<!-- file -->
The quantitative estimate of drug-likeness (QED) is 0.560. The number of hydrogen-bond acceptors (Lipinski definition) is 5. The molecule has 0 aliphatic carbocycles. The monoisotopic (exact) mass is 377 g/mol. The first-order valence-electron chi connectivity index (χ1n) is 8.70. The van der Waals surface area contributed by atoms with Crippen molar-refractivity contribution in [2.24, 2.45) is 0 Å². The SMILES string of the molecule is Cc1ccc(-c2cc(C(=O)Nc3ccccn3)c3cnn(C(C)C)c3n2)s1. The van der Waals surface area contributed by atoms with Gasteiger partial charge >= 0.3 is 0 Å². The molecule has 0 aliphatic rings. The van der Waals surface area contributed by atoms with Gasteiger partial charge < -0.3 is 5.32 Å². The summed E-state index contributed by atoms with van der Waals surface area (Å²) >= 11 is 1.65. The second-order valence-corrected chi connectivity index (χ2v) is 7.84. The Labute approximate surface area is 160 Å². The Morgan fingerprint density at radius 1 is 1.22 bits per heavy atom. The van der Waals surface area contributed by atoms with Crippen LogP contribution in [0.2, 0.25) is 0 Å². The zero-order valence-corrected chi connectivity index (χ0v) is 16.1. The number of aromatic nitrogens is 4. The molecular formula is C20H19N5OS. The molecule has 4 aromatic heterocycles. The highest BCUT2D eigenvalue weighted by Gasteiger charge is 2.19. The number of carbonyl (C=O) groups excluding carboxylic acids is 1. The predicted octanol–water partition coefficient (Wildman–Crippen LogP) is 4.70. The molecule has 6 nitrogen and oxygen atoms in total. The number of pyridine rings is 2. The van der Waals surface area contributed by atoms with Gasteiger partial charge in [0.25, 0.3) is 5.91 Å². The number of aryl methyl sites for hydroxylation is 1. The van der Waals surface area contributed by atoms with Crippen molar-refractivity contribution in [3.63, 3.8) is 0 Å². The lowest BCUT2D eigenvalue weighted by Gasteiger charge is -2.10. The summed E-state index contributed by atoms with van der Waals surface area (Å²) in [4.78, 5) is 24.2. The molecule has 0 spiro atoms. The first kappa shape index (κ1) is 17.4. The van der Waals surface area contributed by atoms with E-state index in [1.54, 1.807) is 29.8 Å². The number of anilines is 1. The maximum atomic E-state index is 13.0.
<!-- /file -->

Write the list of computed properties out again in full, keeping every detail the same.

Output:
The quantitative estimate of drug-likeness (QED) is 0.560. The number of hydrogen-bond acceptors (Lipinski definition) is 5. The molecule has 0 aliphatic carbocycles. The monoisotopic (exact) mass is 377 g/mol. The first-order valence-electron chi connectivity index (χ1n) is 8.70. The van der Waals surface area contributed by atoms with Crippen molar-refractivity contribution in [2.24, 2.45) is 0 Å². The SMILES string of the molecule is Cc1ccc(-c2cc(C(=O)Nc3ccccn3)c3cnn(C(C)C)c3n2)s1. The van der Waals surface area contributed by atoms with Gasteiger partial charge >= 0.3 is 0 Å². The molecule has 0 aliphatic rings. The van der Waals surface area contributed by atoms with Gasteiger partial charge < -0.3 is 5.32 Å². The summed E-state index contributed by atoms with van der Waals surface area (Å²) >= 11 is 1.65. The second-order valence-corrected chi connectivity index (χ2v) is 7.84. The Labute approximate surface area is 160 Å². The Morgan fingerprint density at radius 1 is 1.22 bits per heavy atom. The van der Waals surface area contributed by atoms with Crippen LogP contribution in [0.2, 0.25) is 0 Å². The zero-order valence-corrected chi connectivity index (χ0v) is 16.1. The number of aromatic nitrogens is 4. The molecular formula is C20H19N5OS. The molecule has 4 aromatic heterocycles. The highest BCUT2D eigenvalue weighted by Gasteiger charge is 2.19. The number of carbonyl (C=O) groups excluding carboxylic acids is 1. The predicted octanol–water partition coefficient (Wildman–Crippen LogP) is 4.70. The molecule has 6 nitrogen and oxygen atoms in total. The number of pyridine rings is 2. The van der Waals surface area contributed by atoms with Gasteiger partial charge in [0.25, 0.3) is 5.91 Å². The number of aryl methyl sites for hydroxylation is 1. The van der Waals surface area contributed by atoms with Crippen molar-refractivity contribution in [3.63, 3.8) is 0 Å². The lowest BCUT2D eigenvalue weighted by Gasteiger charge is -2.10. The summed E-state index contributed by atoms with van der Waals surface area (Å²) in [4.78, 5) is 24.2. The molecule has 0 spiro atoms. The first kappa shape index (κ1) is 17.4. The van der Waals surface area contributed by atoms with E-state index in [1.54, 1.807) is 29.8 Å². The number of anilines is 1. The maximum atomic E-state index is 13.0.